The UN has said the world can end the AIDS epidemic within 15 years, but senior officials said that would only be possible by breaking the pharmaceutical industries "tight grip" on government policies.
"During the first decade of the epidemic, there was very little to offer someone dying from AIDS," Michel Sidibe, executive director of UNAIDS, said in the report. The key to change, he said, was breaking the pharmaceutical industry's "tight grip" on government policies and drug prices.
Some 15 million people are receiving antiretroviral treatment for HIV/AIDS, a staggering increase from less than 700,000 in 2000. At that time, patients had to take an average of eight pills per day, costing $10,000 a year. Today, medicines can be bought for $100 a year. These medicines keep the virus from growing and multiplying helping people to live longer and reducing the chances that they will transmit HIV to others.
Legislation allowing developing countries to override patent rights was critical, allowing them to manufacture copies of the drugs and cut prices.
AIDS-related deaths have dropped more than 40 percent since 2004 to 1.2 million a year, the report said, adding new HIV infections have fallen by 35 percent since 2001 to 2 million a year in 2014. One of the biggest successes has been reducing new infections among children by 58 percent between 2000 and 2014, the agency said. This has been achieved by ensuring women with HIV receive medicine to prevent them from passing on the infection when they give birth. Last month, Cuba became the first country in the world to eliminate mother-to-child transmission of HIV.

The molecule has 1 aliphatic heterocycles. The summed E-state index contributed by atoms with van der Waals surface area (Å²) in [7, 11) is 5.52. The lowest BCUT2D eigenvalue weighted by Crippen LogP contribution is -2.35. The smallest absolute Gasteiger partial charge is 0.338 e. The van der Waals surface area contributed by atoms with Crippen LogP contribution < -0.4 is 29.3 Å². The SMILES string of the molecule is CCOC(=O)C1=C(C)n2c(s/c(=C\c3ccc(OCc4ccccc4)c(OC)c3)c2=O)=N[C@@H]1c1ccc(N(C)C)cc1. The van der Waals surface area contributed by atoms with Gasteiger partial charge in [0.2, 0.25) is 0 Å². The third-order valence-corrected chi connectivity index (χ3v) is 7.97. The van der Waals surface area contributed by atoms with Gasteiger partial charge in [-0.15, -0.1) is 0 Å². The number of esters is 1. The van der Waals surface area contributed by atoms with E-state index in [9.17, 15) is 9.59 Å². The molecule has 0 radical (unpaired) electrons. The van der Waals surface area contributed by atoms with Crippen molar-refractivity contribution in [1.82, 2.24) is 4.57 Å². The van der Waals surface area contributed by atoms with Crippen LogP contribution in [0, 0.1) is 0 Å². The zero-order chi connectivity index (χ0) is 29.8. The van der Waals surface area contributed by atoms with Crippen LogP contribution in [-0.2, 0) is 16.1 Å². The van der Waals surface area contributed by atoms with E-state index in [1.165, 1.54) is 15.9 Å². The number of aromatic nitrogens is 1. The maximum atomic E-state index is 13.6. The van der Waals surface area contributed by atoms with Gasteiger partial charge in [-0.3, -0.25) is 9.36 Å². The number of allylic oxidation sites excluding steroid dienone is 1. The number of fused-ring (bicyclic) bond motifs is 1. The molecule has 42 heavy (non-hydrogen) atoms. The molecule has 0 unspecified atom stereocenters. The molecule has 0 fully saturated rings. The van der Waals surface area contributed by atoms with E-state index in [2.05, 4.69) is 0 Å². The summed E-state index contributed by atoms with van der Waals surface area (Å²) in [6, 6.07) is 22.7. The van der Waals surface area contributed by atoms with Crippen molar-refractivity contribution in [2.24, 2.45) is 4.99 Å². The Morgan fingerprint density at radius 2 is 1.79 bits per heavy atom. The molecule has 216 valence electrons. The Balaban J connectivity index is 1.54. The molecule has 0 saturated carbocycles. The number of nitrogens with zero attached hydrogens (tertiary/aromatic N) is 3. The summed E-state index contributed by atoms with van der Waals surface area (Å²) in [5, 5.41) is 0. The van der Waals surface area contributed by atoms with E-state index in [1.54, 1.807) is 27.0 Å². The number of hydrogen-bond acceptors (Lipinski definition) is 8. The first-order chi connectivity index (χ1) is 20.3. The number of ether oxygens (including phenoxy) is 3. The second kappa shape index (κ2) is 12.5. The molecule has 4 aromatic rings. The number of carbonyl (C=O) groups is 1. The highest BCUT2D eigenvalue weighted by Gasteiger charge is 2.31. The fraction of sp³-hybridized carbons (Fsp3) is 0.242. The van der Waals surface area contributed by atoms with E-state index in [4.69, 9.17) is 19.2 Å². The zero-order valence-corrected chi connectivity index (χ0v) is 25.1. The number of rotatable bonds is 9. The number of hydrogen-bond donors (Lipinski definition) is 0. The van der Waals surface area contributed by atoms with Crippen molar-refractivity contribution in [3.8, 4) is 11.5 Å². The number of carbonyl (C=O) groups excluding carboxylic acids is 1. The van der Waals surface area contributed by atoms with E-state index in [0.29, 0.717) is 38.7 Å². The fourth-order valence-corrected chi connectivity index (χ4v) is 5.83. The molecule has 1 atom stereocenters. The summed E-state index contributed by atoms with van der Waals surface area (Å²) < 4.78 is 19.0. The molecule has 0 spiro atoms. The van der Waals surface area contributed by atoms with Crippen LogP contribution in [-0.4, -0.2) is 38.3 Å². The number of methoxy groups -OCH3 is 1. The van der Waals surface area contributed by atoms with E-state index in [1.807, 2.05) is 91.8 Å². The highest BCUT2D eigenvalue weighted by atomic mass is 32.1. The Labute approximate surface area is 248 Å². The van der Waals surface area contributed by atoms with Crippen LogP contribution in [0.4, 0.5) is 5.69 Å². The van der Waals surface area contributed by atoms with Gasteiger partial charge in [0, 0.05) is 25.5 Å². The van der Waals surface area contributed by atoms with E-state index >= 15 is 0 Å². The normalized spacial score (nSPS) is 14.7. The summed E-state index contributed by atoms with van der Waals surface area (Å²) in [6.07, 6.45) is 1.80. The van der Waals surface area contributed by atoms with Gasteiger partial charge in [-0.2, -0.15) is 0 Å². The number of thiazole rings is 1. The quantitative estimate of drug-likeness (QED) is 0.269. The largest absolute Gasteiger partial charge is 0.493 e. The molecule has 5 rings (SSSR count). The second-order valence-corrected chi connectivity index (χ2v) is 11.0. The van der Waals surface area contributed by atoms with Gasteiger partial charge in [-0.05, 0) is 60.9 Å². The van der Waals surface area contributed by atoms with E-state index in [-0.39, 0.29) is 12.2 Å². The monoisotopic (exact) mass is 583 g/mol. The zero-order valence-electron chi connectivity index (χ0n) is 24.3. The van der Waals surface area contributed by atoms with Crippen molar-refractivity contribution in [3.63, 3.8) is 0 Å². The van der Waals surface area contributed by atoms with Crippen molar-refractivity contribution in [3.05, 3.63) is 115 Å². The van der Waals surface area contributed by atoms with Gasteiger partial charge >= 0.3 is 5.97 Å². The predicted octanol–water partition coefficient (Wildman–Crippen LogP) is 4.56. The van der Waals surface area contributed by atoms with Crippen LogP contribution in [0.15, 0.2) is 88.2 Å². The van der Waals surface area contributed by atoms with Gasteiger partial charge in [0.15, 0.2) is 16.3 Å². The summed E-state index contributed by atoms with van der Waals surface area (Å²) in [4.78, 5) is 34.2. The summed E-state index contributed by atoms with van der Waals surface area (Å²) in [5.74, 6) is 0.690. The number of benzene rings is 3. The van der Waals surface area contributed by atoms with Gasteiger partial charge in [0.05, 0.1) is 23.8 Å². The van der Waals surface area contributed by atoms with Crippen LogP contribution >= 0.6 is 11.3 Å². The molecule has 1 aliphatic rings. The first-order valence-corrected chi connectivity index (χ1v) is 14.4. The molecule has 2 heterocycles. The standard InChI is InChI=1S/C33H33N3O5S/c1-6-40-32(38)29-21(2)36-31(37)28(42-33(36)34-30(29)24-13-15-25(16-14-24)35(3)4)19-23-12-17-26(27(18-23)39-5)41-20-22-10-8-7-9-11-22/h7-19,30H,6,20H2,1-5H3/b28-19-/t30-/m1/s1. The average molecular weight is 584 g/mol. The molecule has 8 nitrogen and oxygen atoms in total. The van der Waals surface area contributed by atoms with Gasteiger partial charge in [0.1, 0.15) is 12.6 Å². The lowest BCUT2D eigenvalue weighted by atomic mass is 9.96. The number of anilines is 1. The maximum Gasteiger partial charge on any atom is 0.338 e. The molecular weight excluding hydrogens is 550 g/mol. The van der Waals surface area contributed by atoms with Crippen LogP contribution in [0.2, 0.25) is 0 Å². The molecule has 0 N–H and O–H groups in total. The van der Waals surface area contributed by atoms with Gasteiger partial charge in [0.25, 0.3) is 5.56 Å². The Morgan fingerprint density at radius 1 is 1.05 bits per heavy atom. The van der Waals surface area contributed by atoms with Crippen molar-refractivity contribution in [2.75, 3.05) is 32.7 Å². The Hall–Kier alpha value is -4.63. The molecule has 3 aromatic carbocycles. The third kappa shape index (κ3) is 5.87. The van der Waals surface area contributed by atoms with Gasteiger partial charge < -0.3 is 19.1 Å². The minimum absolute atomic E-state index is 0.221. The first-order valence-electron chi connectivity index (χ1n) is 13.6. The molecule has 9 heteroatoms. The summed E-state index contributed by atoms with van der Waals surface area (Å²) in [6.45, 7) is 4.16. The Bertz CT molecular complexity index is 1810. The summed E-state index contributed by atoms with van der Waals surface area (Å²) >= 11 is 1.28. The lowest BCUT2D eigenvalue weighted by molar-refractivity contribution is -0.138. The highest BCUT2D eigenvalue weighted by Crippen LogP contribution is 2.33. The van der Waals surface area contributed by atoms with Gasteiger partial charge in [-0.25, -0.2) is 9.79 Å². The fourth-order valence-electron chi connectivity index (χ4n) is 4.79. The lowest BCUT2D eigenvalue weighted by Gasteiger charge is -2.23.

So here we have the UN acknowledging that millions of people died needlessly in the past because of the pharmaceutical industry’s desire to protect their profits. Similar problems still exist today. The poor are not able to access expensive anti-cancer medications is one example.